The platform is so attractive to these companies because today’s hardware networks are ridiculously difficult to modify. Raymie Stata, until recently the chief technology officer of Yahoo, compares a complex computer network to the 15-puzzle game, that classic mind-bender were you’re trying to rearrange 15 sliding tiles inside a square with space for only 16. When making a change to your network, he says, there are times when you have no choice but to physically rearrange the hardware.
In virtualizing the network, Nicira lets you make such changes in software, without touching the underlying hardware gear. “What Nicira has done is take the intelligence that sits inside switches and routers and moved that up into software so that the switches don’t need to know much,” says John Engates, the chief technology officer of Rackspace, which has been working with Nicira since 2009 and is now using the Nicira platform to help drive a new beta version of its cloud service. “They’ve put the power in the hands of the cloud architect rather than the network architect.”
The Trouble With The Most Secure Networks Ever Built
Martin Casado once worked with a U.S. intelligence agency. He won’t name the agency, but he says he worked with what he believed to be the most secure computer networks ever built. The trouble, he says, was that building these networks was next to impossible, and if you ever wanted to change them, your problems started all over again.
“What was really shocking to me was that, at the time, market forces had totally failed to create networking equipment that the government could use. The government, which has incredibly deep pockets, couldn’t go out and buy what it wanted,” Casado says. “It was extremely difficult to make these networks secure, and once you did, you had a really horrible management nightmare on your hands. Moving just one computer, for example, meant you had to make eight different configuration changes. You couldn’t move anything — you couldn’t touch anything — unless you put a tremendous number of people to work.”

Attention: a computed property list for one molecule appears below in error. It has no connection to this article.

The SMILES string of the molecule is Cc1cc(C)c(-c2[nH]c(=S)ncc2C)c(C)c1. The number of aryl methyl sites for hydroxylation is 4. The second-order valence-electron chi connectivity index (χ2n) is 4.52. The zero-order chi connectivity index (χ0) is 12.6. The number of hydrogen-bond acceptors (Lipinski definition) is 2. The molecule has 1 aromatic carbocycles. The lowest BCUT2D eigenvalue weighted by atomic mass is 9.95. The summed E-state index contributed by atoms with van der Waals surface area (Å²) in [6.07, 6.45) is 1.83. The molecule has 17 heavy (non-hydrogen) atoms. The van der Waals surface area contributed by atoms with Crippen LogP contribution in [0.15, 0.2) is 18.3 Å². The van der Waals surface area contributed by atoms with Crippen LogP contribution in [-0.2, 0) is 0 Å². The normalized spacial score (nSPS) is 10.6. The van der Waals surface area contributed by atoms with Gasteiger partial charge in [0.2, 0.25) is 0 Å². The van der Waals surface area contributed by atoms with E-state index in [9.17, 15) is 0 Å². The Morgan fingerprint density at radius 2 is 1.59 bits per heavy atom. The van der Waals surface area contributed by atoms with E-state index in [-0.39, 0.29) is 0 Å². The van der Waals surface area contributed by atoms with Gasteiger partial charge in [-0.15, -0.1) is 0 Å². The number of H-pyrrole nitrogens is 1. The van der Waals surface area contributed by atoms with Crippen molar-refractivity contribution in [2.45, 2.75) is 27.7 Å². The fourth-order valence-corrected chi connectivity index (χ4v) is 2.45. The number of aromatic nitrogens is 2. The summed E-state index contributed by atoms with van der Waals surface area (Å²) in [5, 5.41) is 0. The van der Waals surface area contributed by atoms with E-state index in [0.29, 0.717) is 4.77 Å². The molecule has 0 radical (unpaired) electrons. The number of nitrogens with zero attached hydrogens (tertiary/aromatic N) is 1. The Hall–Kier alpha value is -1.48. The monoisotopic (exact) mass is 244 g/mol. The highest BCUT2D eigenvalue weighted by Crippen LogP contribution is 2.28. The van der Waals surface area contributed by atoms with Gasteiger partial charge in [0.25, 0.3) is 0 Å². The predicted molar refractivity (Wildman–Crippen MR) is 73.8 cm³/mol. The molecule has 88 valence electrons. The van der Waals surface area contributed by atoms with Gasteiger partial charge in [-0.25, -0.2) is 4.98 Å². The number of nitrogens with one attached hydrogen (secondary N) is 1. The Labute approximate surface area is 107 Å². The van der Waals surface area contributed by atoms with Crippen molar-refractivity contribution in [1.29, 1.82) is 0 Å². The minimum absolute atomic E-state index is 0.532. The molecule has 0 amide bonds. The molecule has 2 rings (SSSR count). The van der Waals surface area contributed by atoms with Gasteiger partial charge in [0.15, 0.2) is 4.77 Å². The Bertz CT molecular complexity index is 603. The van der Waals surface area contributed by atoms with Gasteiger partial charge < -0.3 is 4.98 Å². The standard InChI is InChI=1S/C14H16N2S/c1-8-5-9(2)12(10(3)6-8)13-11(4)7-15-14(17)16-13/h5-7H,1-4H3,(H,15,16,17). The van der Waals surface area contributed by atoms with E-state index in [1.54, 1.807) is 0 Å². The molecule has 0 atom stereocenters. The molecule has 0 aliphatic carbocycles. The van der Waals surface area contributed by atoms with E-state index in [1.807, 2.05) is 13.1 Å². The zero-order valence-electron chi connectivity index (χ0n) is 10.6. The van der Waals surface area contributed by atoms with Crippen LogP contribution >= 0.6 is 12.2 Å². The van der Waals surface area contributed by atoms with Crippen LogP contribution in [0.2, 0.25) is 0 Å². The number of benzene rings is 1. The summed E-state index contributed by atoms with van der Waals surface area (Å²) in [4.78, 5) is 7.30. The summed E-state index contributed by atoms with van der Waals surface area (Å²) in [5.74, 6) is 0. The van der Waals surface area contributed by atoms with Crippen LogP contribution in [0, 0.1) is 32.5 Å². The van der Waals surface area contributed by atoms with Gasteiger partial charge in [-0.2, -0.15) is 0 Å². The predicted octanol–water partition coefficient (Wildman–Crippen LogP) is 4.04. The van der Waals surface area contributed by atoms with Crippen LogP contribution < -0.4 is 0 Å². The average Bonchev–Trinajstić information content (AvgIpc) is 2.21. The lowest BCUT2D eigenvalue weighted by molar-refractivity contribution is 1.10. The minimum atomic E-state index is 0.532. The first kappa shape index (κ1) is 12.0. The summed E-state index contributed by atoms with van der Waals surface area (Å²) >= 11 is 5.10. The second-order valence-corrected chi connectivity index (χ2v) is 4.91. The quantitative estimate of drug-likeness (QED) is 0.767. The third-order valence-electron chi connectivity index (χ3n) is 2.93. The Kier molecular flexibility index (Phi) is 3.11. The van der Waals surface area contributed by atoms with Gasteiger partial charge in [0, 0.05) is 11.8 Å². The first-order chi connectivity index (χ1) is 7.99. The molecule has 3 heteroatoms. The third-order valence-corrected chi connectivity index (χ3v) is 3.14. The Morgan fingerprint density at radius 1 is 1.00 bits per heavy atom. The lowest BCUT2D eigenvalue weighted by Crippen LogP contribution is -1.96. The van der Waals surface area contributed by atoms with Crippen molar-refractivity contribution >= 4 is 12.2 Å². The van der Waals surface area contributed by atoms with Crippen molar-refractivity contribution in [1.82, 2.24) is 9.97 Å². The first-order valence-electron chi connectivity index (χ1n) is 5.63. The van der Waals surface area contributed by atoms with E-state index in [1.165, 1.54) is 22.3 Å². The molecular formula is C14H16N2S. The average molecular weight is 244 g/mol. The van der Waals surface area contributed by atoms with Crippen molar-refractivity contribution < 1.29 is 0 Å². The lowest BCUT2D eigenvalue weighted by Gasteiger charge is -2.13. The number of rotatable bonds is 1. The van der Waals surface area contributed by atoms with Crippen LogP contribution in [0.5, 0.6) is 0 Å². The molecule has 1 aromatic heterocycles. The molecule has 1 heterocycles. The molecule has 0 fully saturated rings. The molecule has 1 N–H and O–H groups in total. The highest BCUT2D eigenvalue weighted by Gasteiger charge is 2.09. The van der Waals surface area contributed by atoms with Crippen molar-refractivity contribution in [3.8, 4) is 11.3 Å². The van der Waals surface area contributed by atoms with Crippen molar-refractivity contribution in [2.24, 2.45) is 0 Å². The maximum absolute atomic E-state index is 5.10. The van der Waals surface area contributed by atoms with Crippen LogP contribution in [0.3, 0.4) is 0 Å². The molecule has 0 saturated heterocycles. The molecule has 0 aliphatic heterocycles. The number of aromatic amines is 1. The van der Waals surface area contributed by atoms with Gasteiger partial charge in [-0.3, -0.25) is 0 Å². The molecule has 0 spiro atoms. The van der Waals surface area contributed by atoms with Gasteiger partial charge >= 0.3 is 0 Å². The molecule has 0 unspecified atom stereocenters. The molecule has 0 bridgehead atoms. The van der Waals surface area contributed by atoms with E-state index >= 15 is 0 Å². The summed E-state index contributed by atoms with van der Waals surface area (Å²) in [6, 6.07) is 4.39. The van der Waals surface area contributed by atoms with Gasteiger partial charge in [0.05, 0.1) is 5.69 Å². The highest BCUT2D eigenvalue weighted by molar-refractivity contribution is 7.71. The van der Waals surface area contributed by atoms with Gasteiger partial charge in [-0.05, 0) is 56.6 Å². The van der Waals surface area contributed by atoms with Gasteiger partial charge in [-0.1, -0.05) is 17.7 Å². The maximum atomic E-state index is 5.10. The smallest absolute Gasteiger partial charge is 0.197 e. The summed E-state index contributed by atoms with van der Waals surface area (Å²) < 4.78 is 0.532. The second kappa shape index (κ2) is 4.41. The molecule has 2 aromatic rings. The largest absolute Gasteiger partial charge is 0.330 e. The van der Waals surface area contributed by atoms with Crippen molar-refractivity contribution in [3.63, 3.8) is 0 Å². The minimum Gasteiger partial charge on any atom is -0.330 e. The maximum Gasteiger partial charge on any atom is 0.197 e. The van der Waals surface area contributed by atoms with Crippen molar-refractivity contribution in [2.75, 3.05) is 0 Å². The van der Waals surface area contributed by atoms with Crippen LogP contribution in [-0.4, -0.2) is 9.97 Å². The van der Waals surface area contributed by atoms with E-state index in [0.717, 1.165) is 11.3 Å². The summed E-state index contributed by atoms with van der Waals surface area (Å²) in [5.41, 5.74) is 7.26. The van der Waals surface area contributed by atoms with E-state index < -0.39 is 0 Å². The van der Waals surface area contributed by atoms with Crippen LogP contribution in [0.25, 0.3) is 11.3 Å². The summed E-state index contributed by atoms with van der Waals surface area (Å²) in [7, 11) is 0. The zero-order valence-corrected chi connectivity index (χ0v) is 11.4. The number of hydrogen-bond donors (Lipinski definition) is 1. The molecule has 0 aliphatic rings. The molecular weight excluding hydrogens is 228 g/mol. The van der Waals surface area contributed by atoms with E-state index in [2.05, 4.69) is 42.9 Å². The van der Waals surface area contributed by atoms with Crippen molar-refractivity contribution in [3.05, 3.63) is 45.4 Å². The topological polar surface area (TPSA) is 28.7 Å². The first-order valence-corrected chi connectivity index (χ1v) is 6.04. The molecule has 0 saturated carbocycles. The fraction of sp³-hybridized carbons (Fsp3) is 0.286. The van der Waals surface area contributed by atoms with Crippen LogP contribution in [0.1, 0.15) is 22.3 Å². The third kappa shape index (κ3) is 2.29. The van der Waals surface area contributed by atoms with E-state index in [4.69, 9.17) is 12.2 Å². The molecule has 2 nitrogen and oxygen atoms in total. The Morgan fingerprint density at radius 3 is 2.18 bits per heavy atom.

Once you bought a piece of networking hardware, says Shenker, you didn’t really have the freedom to re-program it. “Stuff had to be coded directly into the switch or the router. You would buy a router from Cisco and it would come with whatever protocols it supported and that’s what you ran.”“What was really shocking to me was that, at the time, market forces had totally failed to create networking equipment that the government could use”
Shenker says there was good reason for this. “If you buy switches from a company and you expect them to work,” he explains. “A networking company doesn’t want to give you access and have you come running to them when your network melts down because of something you did.” But these restrictions caused huge problems for organizations who were pushing the boundaries of network design, including not only intelligence agencies like the one Casado worked for, but massive web companies such as Google and Amazon.
In 2005, Google went so far as to build its own networking hardware, in part because it needed more control over how the hardware operated. “When Google looked at their network, they need high-bandwidth connections between their servers and they wanted to be able to manage things — at scale,” says JR Rivers, one of the engineers who worked on Google’s original network hardware designs. “With the traditional enterprise networking vendors, they just couldn’t get there. The cost was too high, and the systems were too closed to be manageable on a network of that size.”
So, after he left his government job in 2003 and enrolled in graduate school at Stanford, the Silicon Valley university that spawned Google, Martin Casado resolved to build a new kind of network, a network that wasn’t such a nightmare. “There was a realization that networks blow — that they suck,” Casado remembers. “When I went to Stanford, this is the problem I worked on: how do we make networks not suck? We want them to be as flexible and as programmatic as computers.”